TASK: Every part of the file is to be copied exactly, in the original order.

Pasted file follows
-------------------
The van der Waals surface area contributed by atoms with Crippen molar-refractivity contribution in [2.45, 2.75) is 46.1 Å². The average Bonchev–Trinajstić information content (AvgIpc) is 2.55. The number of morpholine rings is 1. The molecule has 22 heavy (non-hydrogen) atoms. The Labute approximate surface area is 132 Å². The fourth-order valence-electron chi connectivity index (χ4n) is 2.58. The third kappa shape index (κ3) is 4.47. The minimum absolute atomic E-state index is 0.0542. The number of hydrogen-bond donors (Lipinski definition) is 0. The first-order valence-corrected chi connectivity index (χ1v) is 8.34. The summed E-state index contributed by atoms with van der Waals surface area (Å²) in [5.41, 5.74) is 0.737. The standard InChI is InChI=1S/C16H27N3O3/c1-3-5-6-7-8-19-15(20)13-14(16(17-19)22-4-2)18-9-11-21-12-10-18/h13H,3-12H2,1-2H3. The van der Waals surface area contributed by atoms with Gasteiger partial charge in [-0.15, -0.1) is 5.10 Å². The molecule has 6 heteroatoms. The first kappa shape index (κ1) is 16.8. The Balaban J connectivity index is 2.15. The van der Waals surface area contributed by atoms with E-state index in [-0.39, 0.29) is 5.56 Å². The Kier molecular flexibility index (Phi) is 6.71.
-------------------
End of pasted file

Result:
The van der Waals surface area contributed by atoms with Crippen molar-refractivity contribution in [2.45, 2.75) is 46.1 Å². The average Bonchev–Trinajstić information content (AvgIpc) is 2.55. The number of morpholine rings is 1. The molecule has 22 heavy (non-hydrogen) atoms. The Labute approximate surface area is 132 Å². The fourth-order valence-electron chi connectivity index (χ4n) is 2.58. The third kappa shape index (κ3) is 4.47. The minimum absolute atomic E-state index is 0.0542. The number of hydrogen-bond donors (Lipinski definition) is 0. The first-order valence-corrected chi connectivity index (χ1v) is 8.34. The summed E-state index contributed by atoms with van der Waals surface area (Å²) in [5.41, 5.74) is 0.737. The standard InChI is InChI=1S/C16H27N3O3/c1-3-5-6-7-8-19-15(20)13-14(16(17-19)22-4-2)18-9-11-21-12-10-18/h13H,3-12H2,1-2H3. The van der Waals surface area contributed by atoms with Gasteiger partial charge in [-0.15, -0.1) is 5.10 Å². The molecule has 6 heteroatoms. The first kappa shape index (κ1) is 16.8. The Balaban J connectivity index is 2.15. The van der Waals surface area contributed by atoms with E-state index in [-0.39, 0.29) is 5.56 Å². The Kier molecular flexibility index (Phi) is 6.71.